Buying a Home

4 Questions Agents Ask Other Agents When House-Hunting for Themselves

Real estate agents are perceptive. They’re trained to ask an array of thoughtful questions that most homebuyers may not think about when purchasing property — questions requiring insightful answers that can curtail costly mistakes. So what are the top items on a real estate agent’s list when she’s shopping for her own home? And what makes these questions important, especially in a seller’s market?

I got the inside scoop on what homebuyers should be asking to help them avoid surprises, ensure their comfort and happiness in their new home, and help protect their investment in the years to come.

“Why is the owner selling?”

Buyers should be acutely aware of the potential risks associated with their purchase, says Rachel King, a licensed associate real estate broker at Serhant on Long Island. For example, are the owners selling because they’re...

7 Things You Don’t Actually Need to Worry About During Your House Hunt

Buying a home is stressful even in the best buyer’s market conditions. But when homes are flying off the shelf at a record pace, with bidding wars and crowded open houses to boot, it becomes downright overwhelming. Fortunately, there are a few elements of homebuying stress you can cross off your list. Here are a few *low-priority* things you don’t actually need to worry about, from landscaping to pricing.

Specifics aside, above all else, try to surround yourself with seriously thoughtful and experienced experts who have your best interests in mind. You can’t be aware of everything at all times, so the second-best option is aligning with a strong team, first and foremost consisting of a knowledgeable Realtor, lender, and home inspector. Your Realtor will then rely on a strong attorney, title company, lender and appraiser.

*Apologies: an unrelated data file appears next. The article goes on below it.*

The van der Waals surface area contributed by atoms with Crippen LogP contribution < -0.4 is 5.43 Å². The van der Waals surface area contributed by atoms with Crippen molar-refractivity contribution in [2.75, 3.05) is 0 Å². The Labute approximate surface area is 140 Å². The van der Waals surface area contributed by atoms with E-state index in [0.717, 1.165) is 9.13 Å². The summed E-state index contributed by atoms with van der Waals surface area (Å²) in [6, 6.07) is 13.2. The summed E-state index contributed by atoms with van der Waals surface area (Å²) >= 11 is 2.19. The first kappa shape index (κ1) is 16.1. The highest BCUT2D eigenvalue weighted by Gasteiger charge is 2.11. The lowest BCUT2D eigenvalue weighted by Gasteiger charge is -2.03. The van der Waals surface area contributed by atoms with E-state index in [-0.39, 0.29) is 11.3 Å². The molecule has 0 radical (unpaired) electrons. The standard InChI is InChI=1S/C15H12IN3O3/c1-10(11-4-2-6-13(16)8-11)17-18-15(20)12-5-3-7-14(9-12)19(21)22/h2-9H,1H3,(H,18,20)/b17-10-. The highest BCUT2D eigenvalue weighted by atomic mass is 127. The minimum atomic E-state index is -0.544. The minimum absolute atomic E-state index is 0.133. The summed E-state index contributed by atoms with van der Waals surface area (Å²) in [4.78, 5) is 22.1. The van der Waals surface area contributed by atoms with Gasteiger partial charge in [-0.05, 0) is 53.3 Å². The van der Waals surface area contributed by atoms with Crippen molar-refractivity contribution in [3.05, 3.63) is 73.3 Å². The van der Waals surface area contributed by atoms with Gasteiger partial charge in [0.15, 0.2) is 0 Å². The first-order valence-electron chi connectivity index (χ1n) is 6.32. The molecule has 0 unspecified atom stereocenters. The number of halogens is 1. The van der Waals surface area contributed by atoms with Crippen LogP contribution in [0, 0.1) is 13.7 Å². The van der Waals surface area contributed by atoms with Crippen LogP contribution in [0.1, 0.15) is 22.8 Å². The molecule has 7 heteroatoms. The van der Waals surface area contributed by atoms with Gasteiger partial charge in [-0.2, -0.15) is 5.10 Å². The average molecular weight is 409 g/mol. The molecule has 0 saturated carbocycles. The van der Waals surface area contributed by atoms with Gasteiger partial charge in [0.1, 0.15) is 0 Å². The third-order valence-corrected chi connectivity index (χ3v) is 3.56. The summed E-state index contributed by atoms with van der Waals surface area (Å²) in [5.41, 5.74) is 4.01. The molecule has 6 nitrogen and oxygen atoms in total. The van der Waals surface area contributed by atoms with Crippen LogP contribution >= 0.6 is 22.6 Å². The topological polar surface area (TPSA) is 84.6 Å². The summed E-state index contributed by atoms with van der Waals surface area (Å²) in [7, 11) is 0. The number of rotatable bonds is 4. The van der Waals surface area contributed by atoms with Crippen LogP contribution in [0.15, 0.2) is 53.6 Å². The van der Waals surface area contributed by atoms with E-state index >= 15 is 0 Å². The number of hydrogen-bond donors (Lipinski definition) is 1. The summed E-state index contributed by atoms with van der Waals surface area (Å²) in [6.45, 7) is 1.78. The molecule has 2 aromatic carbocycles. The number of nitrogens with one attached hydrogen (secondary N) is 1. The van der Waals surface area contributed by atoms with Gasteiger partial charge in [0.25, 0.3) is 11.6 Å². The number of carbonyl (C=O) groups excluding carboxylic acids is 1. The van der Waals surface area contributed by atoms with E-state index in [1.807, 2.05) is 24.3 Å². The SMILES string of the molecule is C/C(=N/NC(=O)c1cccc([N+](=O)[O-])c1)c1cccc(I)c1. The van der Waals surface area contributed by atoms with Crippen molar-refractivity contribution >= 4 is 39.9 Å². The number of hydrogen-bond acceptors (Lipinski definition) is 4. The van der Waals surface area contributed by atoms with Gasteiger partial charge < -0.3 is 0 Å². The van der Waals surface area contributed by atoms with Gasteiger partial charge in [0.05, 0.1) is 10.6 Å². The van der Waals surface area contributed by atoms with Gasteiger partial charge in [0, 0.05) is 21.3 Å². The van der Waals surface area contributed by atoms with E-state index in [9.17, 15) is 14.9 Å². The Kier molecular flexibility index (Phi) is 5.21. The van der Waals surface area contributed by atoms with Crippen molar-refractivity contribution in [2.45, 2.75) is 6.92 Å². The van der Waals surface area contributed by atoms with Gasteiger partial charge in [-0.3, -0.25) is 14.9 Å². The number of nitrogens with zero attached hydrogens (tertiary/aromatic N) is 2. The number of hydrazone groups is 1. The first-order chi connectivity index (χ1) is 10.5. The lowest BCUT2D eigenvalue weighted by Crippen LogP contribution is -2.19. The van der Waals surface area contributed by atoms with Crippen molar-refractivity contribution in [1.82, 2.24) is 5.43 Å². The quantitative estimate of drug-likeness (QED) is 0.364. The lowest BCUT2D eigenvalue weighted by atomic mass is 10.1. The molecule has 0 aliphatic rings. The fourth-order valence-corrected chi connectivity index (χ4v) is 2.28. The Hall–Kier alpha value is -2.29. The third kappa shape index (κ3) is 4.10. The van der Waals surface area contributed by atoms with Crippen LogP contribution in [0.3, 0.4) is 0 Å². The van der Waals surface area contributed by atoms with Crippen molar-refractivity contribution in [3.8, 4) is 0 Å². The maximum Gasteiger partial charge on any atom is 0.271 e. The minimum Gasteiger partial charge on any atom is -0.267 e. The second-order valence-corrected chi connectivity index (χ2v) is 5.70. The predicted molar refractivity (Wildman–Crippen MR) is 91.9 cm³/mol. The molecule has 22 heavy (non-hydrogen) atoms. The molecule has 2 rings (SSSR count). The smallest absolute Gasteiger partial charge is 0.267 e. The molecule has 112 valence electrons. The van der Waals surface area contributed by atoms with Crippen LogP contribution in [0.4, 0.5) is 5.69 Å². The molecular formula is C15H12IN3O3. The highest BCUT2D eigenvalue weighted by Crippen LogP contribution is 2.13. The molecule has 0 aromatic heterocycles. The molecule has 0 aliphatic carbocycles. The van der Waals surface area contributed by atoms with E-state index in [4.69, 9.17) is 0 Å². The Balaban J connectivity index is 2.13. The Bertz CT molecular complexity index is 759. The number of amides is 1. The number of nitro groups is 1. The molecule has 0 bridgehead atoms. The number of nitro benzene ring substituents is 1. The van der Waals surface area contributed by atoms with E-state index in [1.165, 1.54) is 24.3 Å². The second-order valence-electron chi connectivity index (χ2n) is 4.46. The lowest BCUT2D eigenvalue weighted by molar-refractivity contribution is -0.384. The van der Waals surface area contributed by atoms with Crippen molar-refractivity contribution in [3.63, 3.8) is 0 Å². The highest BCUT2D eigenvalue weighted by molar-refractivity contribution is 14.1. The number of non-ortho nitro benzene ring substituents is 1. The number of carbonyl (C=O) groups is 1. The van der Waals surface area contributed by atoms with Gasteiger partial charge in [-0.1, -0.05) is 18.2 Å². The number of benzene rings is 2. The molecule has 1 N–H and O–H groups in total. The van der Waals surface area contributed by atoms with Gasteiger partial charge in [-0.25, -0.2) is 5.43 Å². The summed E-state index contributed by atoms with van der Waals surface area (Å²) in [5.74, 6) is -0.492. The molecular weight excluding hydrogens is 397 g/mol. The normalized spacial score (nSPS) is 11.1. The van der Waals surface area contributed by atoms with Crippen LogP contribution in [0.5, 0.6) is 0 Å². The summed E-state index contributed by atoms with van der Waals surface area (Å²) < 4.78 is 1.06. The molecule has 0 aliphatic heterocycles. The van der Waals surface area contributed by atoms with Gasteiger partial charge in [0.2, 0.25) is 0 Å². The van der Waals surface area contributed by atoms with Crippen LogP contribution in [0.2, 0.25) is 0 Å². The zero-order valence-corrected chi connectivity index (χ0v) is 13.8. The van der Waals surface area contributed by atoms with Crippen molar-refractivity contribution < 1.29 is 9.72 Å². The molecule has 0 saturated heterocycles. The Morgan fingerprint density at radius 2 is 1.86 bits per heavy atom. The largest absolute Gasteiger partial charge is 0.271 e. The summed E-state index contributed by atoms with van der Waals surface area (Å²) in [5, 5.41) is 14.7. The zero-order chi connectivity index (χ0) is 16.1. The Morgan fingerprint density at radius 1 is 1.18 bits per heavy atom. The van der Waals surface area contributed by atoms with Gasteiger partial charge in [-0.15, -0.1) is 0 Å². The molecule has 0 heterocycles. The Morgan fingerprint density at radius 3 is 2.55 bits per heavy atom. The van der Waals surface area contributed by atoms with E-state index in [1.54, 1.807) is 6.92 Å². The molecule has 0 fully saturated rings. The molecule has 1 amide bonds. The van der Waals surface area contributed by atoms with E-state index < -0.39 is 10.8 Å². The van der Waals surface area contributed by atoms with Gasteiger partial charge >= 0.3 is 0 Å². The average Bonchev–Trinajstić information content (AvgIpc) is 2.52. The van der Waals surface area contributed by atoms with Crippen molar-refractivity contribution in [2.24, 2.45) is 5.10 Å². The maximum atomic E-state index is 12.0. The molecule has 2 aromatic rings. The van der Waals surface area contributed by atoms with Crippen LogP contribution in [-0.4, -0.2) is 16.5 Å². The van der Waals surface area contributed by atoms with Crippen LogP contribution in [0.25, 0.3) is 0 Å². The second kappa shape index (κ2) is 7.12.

Trying to...

18 Things Homebuyers Should Consider Before Making an Offer

Buying a home is a big-time undertaking, and knowing what to look for before making an offer can be a little unnerving for anyone on the hunt, especially first-time homebuyers.Whether you’re considering living in an urban, suburban or rural area, make sure, first and foremost, that it’s safe and clean and that you’re OK with the noise and traffic levels. Location is just one factor. To help with the rest, we made a list of 18 more things homebuyers should check off before putting an offer on a property. 

  1. Neighborhood: Are neighboring homes and yards well-kept, or do they seem run-down and neglected? Are the streets and sidewalks in good condition, or are they littered with trash and debris? A well-maintained neighborhood can indicate that people take pride in their community and are willing to work together to keep it looking nice.

  2. ...

Do Starter Homes Still Exist?

Historically, people buying their first home have gravitated toward houses that are smaller and more affordable.